Yes Minister meets Larry Sanders

Just how original is The Thick of It?

An intriguing exchange of comments appeared in response to Paul Owen's final post on the Guardian's Thick of It blog just before Christmas. "Doesn't Yes Minister seem so innocent now?" proposed a commenter named "Socket". "I've heard people say, ‘They should do a new Yes Minister.' We've got a new Yes Minister. Long live The Thick of It."

"The thing about Yes Minister is that it involved politicians confronting the civil service to get policies through," argued "vastariner". A few hours later: "TTOI is about politicians aligning with the civil service, with the sole aim of retaining power."

Now that the third season of Armando Iannucci's excellent political satire has come to an end, in a shower of expletive-powered pathos, all thoughts turn to where the show stands, 16 episodes on: its successes, failures, its continued verisimilitude, its relevance, its future (under a Tory government, perhaps). And, inevitably, reflections (here, here and here, to refer to three very different examples) that touch upon such questions struggle to do so without mentioning Yes Minister, British television's only truly canonised political comedy.

This distinctly boring phenomenon has not been helped by Iannucci's own suggestion that The Thick of It might be described "Yes Minister meets Larry Sanders". He was even willing to argue, back in 2005, that the show represents "Britain's Best [ever] Sitcom", with the following gushing recommendation:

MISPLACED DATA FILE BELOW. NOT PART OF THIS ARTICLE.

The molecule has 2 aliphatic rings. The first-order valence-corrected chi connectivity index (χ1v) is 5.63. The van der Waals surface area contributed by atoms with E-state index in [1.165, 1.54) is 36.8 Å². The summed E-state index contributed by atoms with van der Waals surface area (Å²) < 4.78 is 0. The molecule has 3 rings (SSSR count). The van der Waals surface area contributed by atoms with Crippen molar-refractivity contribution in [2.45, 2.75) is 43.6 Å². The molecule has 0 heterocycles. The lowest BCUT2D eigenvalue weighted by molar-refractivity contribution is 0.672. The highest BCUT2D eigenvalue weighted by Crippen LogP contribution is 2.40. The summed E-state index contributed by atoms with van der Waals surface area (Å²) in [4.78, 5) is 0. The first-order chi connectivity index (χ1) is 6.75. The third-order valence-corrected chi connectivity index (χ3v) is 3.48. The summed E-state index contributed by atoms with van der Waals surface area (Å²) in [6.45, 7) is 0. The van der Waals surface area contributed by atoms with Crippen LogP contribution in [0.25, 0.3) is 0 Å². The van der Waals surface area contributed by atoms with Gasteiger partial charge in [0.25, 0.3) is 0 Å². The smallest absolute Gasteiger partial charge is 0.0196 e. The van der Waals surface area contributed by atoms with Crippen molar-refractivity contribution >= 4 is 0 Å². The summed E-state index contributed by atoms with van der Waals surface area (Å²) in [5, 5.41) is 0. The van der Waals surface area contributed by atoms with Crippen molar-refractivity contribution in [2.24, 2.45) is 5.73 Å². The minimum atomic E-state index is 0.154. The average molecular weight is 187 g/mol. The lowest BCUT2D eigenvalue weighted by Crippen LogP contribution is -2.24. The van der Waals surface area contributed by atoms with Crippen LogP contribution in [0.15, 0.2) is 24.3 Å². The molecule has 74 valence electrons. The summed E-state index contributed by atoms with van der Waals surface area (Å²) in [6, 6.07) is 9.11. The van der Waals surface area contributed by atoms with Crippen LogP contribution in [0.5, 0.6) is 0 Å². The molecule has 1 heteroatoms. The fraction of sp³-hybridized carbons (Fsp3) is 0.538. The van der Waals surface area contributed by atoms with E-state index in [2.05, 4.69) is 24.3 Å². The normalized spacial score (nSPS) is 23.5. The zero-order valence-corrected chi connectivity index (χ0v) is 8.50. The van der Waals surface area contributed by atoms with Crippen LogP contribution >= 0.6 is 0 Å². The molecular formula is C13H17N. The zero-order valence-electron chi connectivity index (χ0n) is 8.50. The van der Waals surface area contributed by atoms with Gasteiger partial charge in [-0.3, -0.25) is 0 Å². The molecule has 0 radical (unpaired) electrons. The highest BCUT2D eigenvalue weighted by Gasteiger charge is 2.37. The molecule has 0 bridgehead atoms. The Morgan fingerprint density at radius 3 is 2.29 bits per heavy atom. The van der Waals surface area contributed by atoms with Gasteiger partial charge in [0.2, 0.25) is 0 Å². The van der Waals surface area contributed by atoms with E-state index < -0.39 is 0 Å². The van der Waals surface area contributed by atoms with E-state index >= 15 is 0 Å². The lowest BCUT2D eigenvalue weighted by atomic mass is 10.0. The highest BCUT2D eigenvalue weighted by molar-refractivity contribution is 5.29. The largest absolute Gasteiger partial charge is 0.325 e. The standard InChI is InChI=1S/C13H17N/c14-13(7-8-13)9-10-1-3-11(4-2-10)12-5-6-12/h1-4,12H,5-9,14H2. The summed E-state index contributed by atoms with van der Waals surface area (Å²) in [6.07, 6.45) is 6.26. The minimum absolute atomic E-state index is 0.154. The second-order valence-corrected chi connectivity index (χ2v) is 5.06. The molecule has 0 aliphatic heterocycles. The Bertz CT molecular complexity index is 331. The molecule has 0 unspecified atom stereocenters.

Yes Minister made the driest subject possible -- the minutiae of politics -- into sparkling comedy.

No sitcom has been so thoroughly researched -- it used real Whitehall insider moles to spill the beans -- and meant that (unlike Richard Curtis, for example) the writers were considered a threat to national security!

Yes Minister was more than a sitcom, it was a crash course in Contemporary Political Studies -- it opened the lid on the way the government really operated.

It remains the most quintessentially British of the British sitcoms -- understatement, embarrassment, Masonic secrecy and respect for the rules all in evidence.

It had the only sitcom title sequence -- drawn by Gerald Scarfe -- that was a genuine work of art.

And, perhaps above all else, it is the lasting legacy of two of our greatest actors: Paul Eddington and Nigel Hawthorne.

Socket and vastariner's exchange is more interesting than this pointless linking of names, however, because it poses (tacitly) a question hitherto unanswered: to what extent can The Thick of It be said to be a product of direct influence by Yes Minister? To put it another way: is the former, as Socket seems to suggest, really just a kind of remake of the latter, albeit with a slightly altered emphasis? Or are the two programmes, as vastariner implies, fundamentally different entities with only a superficial resemblance to one another?

And, perhaps more importantly, should our opinion of Iannucci's creation be based upon the answers to these questions?

Obviously, this blog isn't the place for the full Yes Minister v The Thick of It evaluation that'd be necessary if one wished to address all these questions properly. It is, however, a good place to get the ball rolling. And I want to try to do exactly that with that most facile of starting points: a list of character comparisons.

Why that specifically? Well, it seems to me that this is the area that represents the most immediately obvious basis for comparison, especially if one focuses particularly on the just-finished third season (new word) of The Thick of It and the magnificent first series (old word) of Yes Minister. Both hinge, after all, on a relationship between a new, naive, inexperienced minister, an unelected but despotic figure, invested with absolute power at the beginning but losing his grip on it later on, and a mediating member of the civil service.